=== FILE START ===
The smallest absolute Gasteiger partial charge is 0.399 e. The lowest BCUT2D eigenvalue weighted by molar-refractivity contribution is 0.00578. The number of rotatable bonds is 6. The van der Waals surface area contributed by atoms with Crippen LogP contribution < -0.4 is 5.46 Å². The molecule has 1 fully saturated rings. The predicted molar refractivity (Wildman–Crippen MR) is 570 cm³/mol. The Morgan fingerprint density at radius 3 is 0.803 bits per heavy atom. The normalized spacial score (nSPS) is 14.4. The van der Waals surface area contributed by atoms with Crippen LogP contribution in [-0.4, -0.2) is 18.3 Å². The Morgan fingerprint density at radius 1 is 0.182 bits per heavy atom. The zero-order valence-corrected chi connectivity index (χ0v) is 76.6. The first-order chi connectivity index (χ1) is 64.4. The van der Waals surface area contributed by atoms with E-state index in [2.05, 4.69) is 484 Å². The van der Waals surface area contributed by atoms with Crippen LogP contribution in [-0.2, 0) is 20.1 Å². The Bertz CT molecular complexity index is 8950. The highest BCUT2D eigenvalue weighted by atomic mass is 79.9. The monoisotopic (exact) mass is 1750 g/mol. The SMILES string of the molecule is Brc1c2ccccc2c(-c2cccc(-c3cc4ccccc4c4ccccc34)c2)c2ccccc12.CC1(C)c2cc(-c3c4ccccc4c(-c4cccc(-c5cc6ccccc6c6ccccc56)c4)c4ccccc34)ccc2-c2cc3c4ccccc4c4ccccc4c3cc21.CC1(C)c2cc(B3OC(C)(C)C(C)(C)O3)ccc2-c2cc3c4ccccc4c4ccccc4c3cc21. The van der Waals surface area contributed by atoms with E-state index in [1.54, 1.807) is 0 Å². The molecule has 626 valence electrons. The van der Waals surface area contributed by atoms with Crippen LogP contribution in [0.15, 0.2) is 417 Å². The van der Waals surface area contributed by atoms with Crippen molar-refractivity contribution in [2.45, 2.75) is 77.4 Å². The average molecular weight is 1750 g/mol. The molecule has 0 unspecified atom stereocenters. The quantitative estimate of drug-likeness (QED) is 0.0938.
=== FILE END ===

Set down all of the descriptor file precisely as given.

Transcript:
The smallest absolute Gasteiger partial charge is 0.399 e. The lowest BCUT2D eigenvalue weighted by molar-refractivity contribution is 0.00578. The number of rotatable bonds is 6. The van der Waals surface area contributed by atoms with Crippen LogP contribution < -0.4 is 5.46 Å². The molecule has 1 fully saturated rings. The predicted molar refractivity (Wildman–Crippen MR) is 570 cm³/mol. The Morgan fingerprint density at radius 3 is 0.803 bits per heavy atom. The normalized spacial score (nSPS) is 14.4. The van der Waals surface area contributed by atoms with Crippen LogP contribution in [-0.4, -0.2) is 18.3 Å². The Morgan fingerprint density at radius 1 is 0.182 bits per heavy atom. The zero-order valence-corrected chi connectivity index (χ0v) is 76.6. The first-order chi connectivity index (χ1) is 64.4. The van der Waals surface area contributed by atoms with E-state index in [2.05, 4.69) is 484 Å². The van der Waals surface area contributed by atoms with Crippen LogP contribution in [-0.2, 0) is 20.1 Å². The Bertz CT molecular complexity index is 8950. The highest BCUT2D eigenvalue weighted by atomic mass is 79.9. The monoisotopic (exact) mass is 1750 g/mol. The SMILES string of the molecule is Brc1c2ccccc2c(-c2cccc(-c3cc4ccccc4c4ccccc34)c2)c2ccccc12.CC1(C)c2cc(-c3c4ccccc4c(-c4cccc(-c5cc6ccccc6c6ccccc56)c4)c4ccccc34)ccc2-c2cc3c4ccccc4c4ccccc4c3cc21.CC1(C)c2cc(B3OC(C)(C)C(C)(C)O3)ccc2-c2cc3c4ccccc4c4ccccc4c3cc21. The van der Waals surface area contributed by atoms with E-state index in [1.54, 1.807) is 0 Å². The molecule has 626 valence electrons. The van der Waals surface area contributed by atoms with Crippen LogP contribution in [0.15, 0.2) is 417 Å². The van der Waals surface area contributed by atoms with Crippen molar-refractivity contribution in [2.45, 2.75) is 77.4 Å². The average molecular weight is 1750 g/mol. The molecule has 0 unspecified atom stereocenters. The quantitative estimate of drug-likeness (QED) is 0.0938.